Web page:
There is a bit of a conundrum here. If Adobe Connect Events email invitations are sent out in massive mailings to those who perceive the email as SPAM, then the Adobe Connect servers could be tagged as producing SPAM by those end-user recipients. An overzealous Events manager may cause Gmail and other providers to treat Adobe Connect email as SPAM. When an Event that is capped at 500 participants sends out 5000 email invitations, it is expected that many recipients will at best ignore the inbound email traffic and many more may consider the traffic to be a nuisance. We are investigating possible approaches to ameliorate this problem and plan in 9.3  to add an opt-out option for Events invitations that will offer a convenient alternative to any SPAM reply option for recipients to invoke.

We love large Events and Adobe Connect handles them very well; this is a case when our success can potentially lead to some problems. Currently the Adobe Hosted Service is green for SPF record checks.  We pass all major email providers and are not blacklisted according to common checker tools on the internet.  This should resolve the lion’s share of current email issues and the upcoming changes in 9.3 will serve to harden this capability for future Events.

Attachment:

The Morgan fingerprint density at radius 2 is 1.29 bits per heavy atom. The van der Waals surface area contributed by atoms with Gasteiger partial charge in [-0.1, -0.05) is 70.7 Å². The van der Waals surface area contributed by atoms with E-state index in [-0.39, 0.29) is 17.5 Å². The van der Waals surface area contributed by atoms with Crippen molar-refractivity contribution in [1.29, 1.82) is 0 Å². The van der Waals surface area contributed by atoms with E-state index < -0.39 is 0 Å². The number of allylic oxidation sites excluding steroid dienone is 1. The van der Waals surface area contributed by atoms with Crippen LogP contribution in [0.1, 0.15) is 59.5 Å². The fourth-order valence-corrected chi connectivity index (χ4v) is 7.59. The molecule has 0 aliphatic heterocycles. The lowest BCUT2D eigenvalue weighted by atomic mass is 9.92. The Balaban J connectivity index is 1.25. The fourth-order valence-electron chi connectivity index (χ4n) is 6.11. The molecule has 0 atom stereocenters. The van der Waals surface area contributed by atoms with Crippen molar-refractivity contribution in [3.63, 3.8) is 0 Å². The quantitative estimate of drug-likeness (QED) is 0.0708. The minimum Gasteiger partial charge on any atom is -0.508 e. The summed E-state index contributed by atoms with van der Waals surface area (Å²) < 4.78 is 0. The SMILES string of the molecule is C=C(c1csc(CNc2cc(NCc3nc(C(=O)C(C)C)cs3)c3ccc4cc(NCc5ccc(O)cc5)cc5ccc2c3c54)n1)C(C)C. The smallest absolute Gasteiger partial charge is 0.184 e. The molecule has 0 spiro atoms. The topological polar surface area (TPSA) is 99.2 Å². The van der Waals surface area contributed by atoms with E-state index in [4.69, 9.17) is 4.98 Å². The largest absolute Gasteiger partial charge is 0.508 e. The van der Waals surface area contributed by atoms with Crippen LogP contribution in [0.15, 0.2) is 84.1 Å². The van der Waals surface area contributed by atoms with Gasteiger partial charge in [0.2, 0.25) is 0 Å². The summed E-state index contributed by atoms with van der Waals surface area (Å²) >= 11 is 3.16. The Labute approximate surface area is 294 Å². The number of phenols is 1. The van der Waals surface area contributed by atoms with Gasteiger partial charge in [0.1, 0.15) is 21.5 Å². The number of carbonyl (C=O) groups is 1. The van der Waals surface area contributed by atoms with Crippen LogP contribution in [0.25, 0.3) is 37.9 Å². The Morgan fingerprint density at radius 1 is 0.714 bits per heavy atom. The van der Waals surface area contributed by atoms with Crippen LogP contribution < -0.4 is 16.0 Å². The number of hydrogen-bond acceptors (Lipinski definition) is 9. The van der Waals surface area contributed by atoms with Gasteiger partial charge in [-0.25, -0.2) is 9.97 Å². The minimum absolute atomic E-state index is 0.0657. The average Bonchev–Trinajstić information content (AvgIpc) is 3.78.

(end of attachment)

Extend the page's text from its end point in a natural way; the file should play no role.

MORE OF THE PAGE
How to make Connect use a browser-based email client to send Meeting invitations

When invoking a browser-based email client to invite participants to a Connect Meeting from within a Connect Meeting you will see this error message unless you first make the browser-based email your default email service:

 

bb-email.fw

 

Sending a browser-based email invitation from within a Connect Meeting is possible if you first make the browser-based email option your default email program. As an example, you can use the instructions at the following links to make Gmail your default email program :

http://email.about.com/od/gmailtips/qt/et_default_prog.htm

http://www.pcdailytips.com/set-gmail-as-default-email-using-chrome-or-firefox/

Note that once you enable a browser-based email client and invoke it from within a Connect Meeting, the behavior will be different based on whether the host issuing the invitation is using the Connect Meeting addin or the Flash Player. In the addin it will look like this:

Using the Connect Meeting addin, invoke the invitation: Meeting> Manage Access & Entry > Invite Participants

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See how the invitation is fully populated with important details:

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Following the same procedure using the Flash Player instead of the addin (?launcher=false) also works, but with an abbreviated invitation message:

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Specifications for MP4 Conversion for Connect Recordings

Here are the specifications for the MP4 conversion; they are similar to our FLV specifications albeit with better compression: